Really this isn't a "European" variant. Here's the relevant text:

The inversion haplotype is found at highest frequency in Mediterranean regions of Southwest Asia and Europe (31.6% in Druze, 31% in Samaritans, 23.5% in Palestinians, 26% in Bedouins, 23.9% in French Basques, 32.2% in Spanish Basques, 20.9% in Catalans, 27.7% in Greeks, 37.5% in Sardinians, 31.9% in Toscani, and 36.8% in Roman Jews) and at moderately high levels in Northern Africa (13.3% in the Mozabite). It is also found at a high frequency in Ashkenazi Jews (25.6%), which we have shown to group with the Southwest Asians....Elsewhere in Europe, we see that the frequency is high in Western, Central, and Southeast Europe (18.9% in French, 15% in Danes, 17.7% in the Irish, 28% in Orcadians, 21.4% in European Americans, 23.9% in Hungarians, and 15.7% in the Adygei) and much lower in Eastern and Northern Europe (9.8% in the Chuvash, 6% in the Archangel Russians, 9.4% in the Vologda Russians, and 4.3% in the Finns) and on the Arabian Peninsula (11.9% in the Yemenite Jews and 9.4% in Kuwaitis).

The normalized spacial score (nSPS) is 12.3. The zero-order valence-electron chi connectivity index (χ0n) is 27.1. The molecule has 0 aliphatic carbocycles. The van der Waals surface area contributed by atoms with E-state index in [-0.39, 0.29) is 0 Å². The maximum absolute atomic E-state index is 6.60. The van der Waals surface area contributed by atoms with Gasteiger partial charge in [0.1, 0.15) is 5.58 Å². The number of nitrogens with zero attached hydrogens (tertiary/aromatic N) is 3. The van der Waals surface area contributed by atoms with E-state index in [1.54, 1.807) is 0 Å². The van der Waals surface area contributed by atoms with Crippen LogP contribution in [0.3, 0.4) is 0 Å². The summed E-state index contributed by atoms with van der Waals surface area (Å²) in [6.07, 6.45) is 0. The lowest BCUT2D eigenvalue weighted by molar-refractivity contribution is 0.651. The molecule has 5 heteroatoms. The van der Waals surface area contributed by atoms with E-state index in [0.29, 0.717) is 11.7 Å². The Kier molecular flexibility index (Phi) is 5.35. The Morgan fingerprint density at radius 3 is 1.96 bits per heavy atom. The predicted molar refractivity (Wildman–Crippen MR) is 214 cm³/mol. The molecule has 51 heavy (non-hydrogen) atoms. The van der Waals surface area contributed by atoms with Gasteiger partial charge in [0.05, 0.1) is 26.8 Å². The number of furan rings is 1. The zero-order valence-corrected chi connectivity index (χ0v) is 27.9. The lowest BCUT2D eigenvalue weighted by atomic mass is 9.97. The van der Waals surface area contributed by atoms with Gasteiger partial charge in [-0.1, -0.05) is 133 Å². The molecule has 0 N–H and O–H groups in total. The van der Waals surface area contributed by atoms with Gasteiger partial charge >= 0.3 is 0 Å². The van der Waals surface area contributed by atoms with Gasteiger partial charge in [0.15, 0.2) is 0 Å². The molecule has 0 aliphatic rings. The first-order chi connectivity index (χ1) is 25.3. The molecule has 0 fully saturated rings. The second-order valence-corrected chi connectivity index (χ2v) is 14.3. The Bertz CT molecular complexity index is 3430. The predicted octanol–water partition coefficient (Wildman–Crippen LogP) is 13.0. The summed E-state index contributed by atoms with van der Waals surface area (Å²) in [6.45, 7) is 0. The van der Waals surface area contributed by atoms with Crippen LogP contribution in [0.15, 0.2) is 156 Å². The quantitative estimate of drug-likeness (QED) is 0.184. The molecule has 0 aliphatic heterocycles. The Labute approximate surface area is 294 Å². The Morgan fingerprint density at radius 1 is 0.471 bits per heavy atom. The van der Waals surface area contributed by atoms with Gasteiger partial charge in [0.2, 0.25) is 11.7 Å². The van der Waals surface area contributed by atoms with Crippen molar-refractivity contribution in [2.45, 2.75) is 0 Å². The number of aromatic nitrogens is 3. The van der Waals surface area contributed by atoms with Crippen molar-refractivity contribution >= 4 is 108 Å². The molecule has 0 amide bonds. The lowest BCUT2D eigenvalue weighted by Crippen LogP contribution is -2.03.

Since they mention it, I thought I would quickly post a map of the spread of farming in Europe. Darker represents earlier dates for the dominance of agriculture within a particular region. H2 is found in other Eurasian populations as well, though at lower frequencies, from from ~10% in the Arabian peninsula and in Pakistan to ~3% in South India. It is absent in East Asia, and there are strong suspicions that its presence in the Amerindian samples is due to recent admixture (this is something that regularly crops up with these HGDP samples). But, importantly it is also notable that H2 is present as low frequencies in many African populations, including the Pygmies (though seemingly almost absent from West Africa). If H2 is very ancient (as Stefansson et al. argue) then its origins lay in Africa, and it was introduced to Eurasia by the Out of Africa expansion which saw the replacement of archaic H. sapiens by anatomically modern H. sapiens from Africa. Its later higher frequency in parts of western Eurasia could be due to demographic parameters such as random genetic drift through a bottleneck, or localized natural selection, or a combination. If H2 arose in the Middle East its presence in Africa could be explained by back-migration. I immediately was skeptical of this model because H2 is extant at frequencies of 5% among the Mbuti Pygmies. The Mbuti are relatively isolated genetically from the Bantu farmers who have come to dominate their region. If there was any group which represented the ancient genetic variation of Central Africa, it is likely the Mbuti. There are suggestive patterns in the data of this paper which points to an African origin for H2 originally: